U.S. takes 121 illegal immigrants into custody for deportation: officials

WASHINGTON (Reuters) - U.S. authorities took 121 people into custody over the weekend, primarily in Texas, Georgia and North Carolina, as immigration authorities moved to deport families who entered the United States illegally after May 2014, officials said on Monday.

The so-called removals of adults and children followed an increased rate of deportation of single adults to Central America since the summer of 2014, the Department of Homeland Security said.

"This should come as no surprise. I have said publicly for months that individuals who constitute enforcement priorities, including families and unaccompanied children, will be removed," Homeland Security Secretary Jeh Johnson said in a statement.

American officials are keen to avoid a repeat of the surge in unaccompanied children entering the United States in 2014, when tens of thousands of minors traveling without adults flooded across the southern U.S. border illegally.

U.S. authorities have cracked down on convicted criminals living illegally in the United States in the past year.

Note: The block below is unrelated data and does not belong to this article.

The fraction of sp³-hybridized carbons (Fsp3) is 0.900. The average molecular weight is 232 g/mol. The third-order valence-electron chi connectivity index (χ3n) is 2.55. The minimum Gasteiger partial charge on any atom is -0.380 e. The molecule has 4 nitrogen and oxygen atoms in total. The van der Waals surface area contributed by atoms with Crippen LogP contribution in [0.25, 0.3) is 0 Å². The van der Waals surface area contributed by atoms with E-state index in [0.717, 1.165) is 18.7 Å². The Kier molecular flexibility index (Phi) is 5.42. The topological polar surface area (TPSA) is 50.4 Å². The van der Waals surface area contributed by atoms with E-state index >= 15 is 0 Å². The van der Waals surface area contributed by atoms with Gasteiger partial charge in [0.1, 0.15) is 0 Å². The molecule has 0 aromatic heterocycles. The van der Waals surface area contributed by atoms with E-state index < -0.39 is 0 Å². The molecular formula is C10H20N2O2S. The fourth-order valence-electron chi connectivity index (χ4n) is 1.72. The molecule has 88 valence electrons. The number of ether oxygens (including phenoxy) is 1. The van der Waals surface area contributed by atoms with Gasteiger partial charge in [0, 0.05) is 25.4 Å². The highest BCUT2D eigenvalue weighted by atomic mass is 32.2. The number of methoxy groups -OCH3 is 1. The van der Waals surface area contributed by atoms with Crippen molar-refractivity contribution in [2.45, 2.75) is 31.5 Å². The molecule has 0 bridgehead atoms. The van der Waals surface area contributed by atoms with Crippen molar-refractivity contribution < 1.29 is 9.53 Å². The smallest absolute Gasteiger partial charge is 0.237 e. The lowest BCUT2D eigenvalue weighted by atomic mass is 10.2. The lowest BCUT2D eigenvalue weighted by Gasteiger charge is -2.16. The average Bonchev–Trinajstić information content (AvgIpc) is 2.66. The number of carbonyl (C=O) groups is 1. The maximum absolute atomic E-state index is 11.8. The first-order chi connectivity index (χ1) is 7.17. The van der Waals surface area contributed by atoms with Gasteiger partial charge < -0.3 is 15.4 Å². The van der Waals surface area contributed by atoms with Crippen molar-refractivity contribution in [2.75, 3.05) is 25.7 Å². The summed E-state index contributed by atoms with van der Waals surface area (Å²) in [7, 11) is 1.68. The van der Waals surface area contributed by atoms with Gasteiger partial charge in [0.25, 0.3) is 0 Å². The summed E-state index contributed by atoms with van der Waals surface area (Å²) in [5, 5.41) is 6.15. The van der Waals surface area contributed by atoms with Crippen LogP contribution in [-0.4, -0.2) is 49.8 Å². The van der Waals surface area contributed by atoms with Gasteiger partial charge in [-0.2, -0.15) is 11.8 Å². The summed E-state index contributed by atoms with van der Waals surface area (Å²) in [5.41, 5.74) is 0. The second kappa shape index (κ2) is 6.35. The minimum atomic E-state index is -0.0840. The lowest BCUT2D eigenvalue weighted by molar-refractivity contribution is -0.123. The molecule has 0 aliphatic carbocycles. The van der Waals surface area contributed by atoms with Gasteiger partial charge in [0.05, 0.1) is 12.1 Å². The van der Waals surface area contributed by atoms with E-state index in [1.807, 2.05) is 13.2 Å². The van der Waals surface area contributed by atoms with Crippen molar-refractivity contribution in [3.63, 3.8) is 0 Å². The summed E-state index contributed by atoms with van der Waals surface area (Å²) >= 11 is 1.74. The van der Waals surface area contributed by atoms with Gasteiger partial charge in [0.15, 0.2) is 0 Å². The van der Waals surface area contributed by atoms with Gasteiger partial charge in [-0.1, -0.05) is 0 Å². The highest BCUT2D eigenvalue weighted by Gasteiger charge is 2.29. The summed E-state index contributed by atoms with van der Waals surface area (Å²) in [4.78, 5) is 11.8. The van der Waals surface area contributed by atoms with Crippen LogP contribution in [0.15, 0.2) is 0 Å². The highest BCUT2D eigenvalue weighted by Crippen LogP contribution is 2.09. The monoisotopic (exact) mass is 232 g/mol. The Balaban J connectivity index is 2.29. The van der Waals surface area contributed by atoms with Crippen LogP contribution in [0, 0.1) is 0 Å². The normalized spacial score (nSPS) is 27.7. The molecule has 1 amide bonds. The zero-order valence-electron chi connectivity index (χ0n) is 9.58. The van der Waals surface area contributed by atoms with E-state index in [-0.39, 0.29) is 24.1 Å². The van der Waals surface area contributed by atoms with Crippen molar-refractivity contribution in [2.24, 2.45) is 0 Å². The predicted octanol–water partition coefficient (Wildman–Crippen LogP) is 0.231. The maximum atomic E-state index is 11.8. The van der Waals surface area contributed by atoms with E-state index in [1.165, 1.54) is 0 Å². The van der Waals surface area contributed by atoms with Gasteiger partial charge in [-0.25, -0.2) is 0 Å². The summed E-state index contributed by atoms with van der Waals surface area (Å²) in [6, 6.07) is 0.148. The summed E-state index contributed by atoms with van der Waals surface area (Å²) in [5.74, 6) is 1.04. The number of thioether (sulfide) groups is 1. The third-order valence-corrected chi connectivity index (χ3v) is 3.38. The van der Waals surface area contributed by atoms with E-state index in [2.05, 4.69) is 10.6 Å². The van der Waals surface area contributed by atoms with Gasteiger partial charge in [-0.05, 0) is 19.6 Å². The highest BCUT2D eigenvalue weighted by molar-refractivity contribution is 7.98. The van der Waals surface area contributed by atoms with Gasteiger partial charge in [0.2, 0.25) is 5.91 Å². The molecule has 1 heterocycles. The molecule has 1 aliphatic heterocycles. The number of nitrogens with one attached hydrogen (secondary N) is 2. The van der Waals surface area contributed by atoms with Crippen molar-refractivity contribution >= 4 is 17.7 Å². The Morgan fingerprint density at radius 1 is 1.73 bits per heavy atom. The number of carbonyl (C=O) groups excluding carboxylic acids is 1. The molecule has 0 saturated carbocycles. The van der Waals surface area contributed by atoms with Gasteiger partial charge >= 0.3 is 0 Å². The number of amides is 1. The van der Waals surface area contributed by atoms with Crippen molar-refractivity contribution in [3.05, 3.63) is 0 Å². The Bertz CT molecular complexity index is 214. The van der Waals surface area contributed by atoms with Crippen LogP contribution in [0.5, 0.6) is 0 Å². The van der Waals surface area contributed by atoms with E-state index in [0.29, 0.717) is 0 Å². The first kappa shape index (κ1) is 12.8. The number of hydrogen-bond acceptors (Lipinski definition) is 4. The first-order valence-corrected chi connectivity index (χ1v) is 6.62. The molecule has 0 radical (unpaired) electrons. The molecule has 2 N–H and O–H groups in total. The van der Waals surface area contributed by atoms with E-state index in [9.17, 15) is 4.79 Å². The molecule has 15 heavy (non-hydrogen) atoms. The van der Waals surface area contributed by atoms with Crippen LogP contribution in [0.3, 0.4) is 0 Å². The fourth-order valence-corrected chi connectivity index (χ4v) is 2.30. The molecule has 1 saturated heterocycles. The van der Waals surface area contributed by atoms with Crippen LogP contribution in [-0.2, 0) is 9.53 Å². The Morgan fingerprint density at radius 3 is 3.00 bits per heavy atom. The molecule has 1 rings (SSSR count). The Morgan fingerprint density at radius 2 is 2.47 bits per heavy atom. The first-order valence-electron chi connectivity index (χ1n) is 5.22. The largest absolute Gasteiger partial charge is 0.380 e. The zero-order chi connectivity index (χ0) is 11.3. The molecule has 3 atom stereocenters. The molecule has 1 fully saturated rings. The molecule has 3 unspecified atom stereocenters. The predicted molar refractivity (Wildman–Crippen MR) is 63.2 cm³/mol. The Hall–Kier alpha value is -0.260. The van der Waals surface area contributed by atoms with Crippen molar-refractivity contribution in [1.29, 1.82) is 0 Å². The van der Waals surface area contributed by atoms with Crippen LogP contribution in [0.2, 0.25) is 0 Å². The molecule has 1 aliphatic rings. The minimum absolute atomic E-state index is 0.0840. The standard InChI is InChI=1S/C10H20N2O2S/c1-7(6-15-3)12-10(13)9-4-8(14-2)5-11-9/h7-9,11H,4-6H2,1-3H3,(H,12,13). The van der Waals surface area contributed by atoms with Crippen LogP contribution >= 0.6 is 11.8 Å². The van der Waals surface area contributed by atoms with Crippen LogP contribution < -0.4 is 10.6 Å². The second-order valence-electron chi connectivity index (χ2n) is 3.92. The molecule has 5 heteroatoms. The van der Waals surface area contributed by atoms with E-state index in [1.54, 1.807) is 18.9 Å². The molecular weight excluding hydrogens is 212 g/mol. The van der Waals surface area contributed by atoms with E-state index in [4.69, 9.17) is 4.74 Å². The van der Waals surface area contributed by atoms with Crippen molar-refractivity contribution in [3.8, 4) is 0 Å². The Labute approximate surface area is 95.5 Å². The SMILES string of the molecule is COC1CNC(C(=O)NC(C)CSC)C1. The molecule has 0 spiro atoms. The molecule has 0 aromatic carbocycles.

The White House would not comment on Monday on specifics of the weekend apprehensions by immigration authorities.

"The enforcement priorities laid out by the administration are concentrating our efforts to deport felons, not families, and to prioritize the case of recent border crossers," White House spokesman Josh Earnest said at a news briefing.

The apprehensions targeted adults and children who crossed the southern border illegally after May 1, 2014, DHS said. They had been ordered removed by an immigration court and exhausted legal remedies and asylum claims, it said.

Most families will be taken to family residential centers before being put on flights to their home countries.

The American Civil Liberties Union (ACLU) condemned the actions and said the deportation policies were rigged against families. "These raids are a scare tactic to deter other families fleeing violence in Central America from coming to the United States," Cecillia Wang, director of the ACLU's immigrants' Rights Project, said in a statement.

Democratic presidential candidate Hillary Clinton's campaign also seemed unhappy with the push. (http://politi.co/1RcO7nb)

"Hillary Clinton believes the United States should give refuge to people fleeing persecution, and should be especially attentive to the needs of children," Politico quoted a campaign spokeswoman as saying. (http://politi.co/1RcO7nb)

"She believes we should not be conducting large-scale raids and roundups that sow fear and division in our communities," the newspaper quoted Xochitl Hinojosa as saying.

(Reporting by Doina Chiacu in Washington and Jon Herskovitz in Texas; Writing by Doina Chiacu; Editing by Sandra Maler, Kevin Drawbaugh and Bernard Orr)